The role of continuous passive motion after total knee arthroplasty.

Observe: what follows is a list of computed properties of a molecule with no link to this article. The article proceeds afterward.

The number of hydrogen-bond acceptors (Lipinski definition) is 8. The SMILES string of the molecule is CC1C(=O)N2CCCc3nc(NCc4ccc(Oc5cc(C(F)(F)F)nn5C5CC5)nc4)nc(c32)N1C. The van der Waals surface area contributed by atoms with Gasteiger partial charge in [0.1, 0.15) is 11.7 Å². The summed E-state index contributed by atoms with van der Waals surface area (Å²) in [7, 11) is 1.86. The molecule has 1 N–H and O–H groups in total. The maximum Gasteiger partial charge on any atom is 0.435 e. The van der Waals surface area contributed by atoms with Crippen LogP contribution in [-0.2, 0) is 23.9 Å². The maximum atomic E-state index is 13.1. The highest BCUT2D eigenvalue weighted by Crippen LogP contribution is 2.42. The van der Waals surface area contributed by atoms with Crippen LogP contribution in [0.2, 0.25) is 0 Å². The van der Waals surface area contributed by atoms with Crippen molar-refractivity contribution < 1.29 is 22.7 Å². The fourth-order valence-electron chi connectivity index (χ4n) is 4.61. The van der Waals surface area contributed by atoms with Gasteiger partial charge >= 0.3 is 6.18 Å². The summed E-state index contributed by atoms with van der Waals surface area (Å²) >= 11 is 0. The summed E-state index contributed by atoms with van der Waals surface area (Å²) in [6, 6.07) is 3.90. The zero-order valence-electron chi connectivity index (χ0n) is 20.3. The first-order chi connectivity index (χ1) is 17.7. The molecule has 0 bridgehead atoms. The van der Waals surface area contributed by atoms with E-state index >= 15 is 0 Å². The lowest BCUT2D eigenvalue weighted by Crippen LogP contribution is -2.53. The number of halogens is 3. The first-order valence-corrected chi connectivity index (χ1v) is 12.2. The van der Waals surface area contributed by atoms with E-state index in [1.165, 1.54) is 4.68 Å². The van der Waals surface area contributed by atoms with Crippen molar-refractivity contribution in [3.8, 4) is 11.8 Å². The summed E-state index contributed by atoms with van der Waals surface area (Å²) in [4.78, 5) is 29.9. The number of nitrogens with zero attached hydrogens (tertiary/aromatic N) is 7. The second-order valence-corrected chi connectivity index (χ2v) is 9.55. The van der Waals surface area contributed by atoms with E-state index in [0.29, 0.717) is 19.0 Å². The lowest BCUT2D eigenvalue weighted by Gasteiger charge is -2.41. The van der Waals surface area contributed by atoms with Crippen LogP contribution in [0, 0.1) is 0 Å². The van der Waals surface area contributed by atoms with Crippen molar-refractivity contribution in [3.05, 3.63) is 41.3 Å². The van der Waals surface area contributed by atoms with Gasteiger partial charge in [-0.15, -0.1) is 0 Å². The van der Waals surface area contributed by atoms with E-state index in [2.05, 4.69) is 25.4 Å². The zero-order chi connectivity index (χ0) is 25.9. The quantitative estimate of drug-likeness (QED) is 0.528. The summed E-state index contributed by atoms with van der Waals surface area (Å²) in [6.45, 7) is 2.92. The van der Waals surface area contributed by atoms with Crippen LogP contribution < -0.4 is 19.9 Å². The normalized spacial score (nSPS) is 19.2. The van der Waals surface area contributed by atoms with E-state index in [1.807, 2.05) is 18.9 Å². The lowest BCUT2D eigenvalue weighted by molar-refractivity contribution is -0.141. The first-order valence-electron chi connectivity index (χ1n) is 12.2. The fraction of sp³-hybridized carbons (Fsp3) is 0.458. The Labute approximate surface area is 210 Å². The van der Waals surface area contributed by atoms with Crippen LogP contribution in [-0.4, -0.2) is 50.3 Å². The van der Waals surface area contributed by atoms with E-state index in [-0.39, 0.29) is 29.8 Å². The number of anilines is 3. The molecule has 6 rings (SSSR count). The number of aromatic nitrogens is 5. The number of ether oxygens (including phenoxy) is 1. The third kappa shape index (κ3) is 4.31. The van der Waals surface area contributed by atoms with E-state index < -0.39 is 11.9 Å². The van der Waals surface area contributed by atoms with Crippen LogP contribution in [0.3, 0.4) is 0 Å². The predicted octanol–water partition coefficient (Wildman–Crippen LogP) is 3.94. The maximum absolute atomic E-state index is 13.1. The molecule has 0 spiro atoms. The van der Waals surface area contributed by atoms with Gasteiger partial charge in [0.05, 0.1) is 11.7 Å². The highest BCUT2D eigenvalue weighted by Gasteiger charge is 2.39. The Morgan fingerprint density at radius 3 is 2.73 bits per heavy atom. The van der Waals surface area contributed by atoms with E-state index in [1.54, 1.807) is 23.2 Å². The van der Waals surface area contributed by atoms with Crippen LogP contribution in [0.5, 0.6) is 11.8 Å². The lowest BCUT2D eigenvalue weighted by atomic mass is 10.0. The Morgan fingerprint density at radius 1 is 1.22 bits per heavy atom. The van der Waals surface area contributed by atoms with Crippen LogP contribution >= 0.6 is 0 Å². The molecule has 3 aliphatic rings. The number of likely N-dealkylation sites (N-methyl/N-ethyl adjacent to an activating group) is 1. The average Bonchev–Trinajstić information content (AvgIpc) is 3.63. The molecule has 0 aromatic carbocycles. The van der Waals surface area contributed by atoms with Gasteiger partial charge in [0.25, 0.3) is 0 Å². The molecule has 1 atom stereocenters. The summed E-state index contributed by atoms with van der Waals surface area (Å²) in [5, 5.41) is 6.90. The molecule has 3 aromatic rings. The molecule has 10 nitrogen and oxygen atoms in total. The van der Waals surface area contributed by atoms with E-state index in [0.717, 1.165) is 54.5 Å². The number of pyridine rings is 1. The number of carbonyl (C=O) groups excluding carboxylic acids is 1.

The usefulness of continuous passive motion after total knee arthroplasty remains controversial. The reported benefits include decreased rates of knee manipulation, deep vein thrombosis, and postoperative use of analgesics, and a greater range of motion. Other studies have reported increased wound complications, bleeding, and pain. Lack of consensus on the use of continuous passive motion exists because reported studies include many confounding variables. Several studies have shown that continuous passive motion in the hospital decreased the rate of knee manipulation from as high as 21% to as low as 0%. Although many studies show that range of motion may improve more rapidly with continuous passive motion, the ultimate range of motion at followup is unchanged. At the author's institution, continuous passive motion is used three times per day (1 hour sessions), beginning on the first postoperative day, within a 4 to 5 day inpatient hospital pathway. Of 132 knees that had a primary posterior-stabilized total knee arthroplasty, seven knees (5%) had a manipulation for failure to obtain greater than 70 degrees flexion. No patients had major wound complications that required reoperation. There is no specific charge to the patient for the continuous passive motion because it is included in the hospital per diem charge. The literature and the author's data support the use of continuous passive motion to decrease the rate of manipulation (and its costs) for poor range of motion after total knee arthroplasty. If patients follow fixed inpatient hospital pathways, the length (and possibly cost) of hospital stay is not changed by use of continuous passive motion. The data on the effect of continuous passive motion on overall analgesic use and prevalence of deep vein thrombosis are not clear.
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